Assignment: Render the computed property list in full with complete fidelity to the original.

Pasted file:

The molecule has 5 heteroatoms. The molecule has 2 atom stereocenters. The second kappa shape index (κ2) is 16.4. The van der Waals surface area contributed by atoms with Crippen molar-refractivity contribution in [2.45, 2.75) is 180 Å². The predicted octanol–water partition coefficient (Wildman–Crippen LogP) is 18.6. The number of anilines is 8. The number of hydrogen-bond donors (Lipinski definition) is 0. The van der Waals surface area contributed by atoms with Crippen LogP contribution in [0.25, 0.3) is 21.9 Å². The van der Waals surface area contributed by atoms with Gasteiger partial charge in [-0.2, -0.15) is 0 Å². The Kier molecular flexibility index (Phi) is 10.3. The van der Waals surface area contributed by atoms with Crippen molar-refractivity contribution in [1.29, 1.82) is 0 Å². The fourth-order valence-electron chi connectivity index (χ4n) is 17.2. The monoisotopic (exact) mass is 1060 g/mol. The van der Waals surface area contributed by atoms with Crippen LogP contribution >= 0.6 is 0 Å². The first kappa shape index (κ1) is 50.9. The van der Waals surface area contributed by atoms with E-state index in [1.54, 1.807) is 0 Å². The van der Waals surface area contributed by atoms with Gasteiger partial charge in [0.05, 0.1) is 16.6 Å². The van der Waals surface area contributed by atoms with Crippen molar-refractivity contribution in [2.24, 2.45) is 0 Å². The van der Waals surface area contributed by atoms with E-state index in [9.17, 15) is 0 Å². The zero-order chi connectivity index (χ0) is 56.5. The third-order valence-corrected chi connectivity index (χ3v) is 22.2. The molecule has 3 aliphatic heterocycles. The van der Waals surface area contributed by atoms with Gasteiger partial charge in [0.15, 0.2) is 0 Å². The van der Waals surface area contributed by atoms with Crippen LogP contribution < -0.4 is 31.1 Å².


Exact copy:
The molecule has 5 heteroatoms. The molecule has 2 atom stereocenters. The second kappa shape index (κ2) is 16.4. The van der Waals surface area contributed by atoms with Crippen molar-refractivity contribution in [2.45, 2.75) is 180 Å². The predicted octanol–water partition coefficient (Wildman–Crippen LogP) is 18.6. The number of anilines is 8. The number of hydrogen-bond donors (Lipinski definition) is 0. The van der Waals surface area contributed by atoms with Crippen LogP contribution in [0.25, 0.3) is 21.9 Å². The van der Waals surface area contributed by atoms with Gasteiger partial charge in [-0.2, -0.15) is 0 Å². The Kier molecular flexibility index (Phi) is 10.3. The van der Waals surface area contributed by atoms with Crippen molar-refractivity contribution in [1.29, 1.82) is 0 Å². The fourth-order valence-electron chi connectivity index (χ4n) is 17.2. The monoisotopic (exact) mass is 1060 g/mol. The van der Waals surface area contributed by atoms with Crippen LogP contribution >= 0.6 is 0 Å². The first kappa shape index (κ1) is 50.9. The van der Waals surface area contributed by atoms with E-state index in [1.54, 1.807) is 0 Å². The van der Waals surface area contributed by atoms with Gasteiger partial charge in [0.05, 0.1) is 16.6 Å². The van der Waals surface area contributed by atoms with Crippen molar-refractivity contribution in [2.24, 2.45) is 0 Å². The van der Waals surface area contributed by atoms with E-state index in [9.17, 15) is 0 Å². The zero-order chi connectivity index (χ0) is 56.5. The third-order valence-corrected chi connectivity index (χ3v) is 22.2. The molecule has 3 aliphatic heterocycles. The van der Waals surface area contributed by atoms with Gasteiger partial charge in [0.15, 0.2) is 0 Å². The van der Waals surface area contributed by atoms with Crippen LogP contribution < -0.4 is 31.1 Å².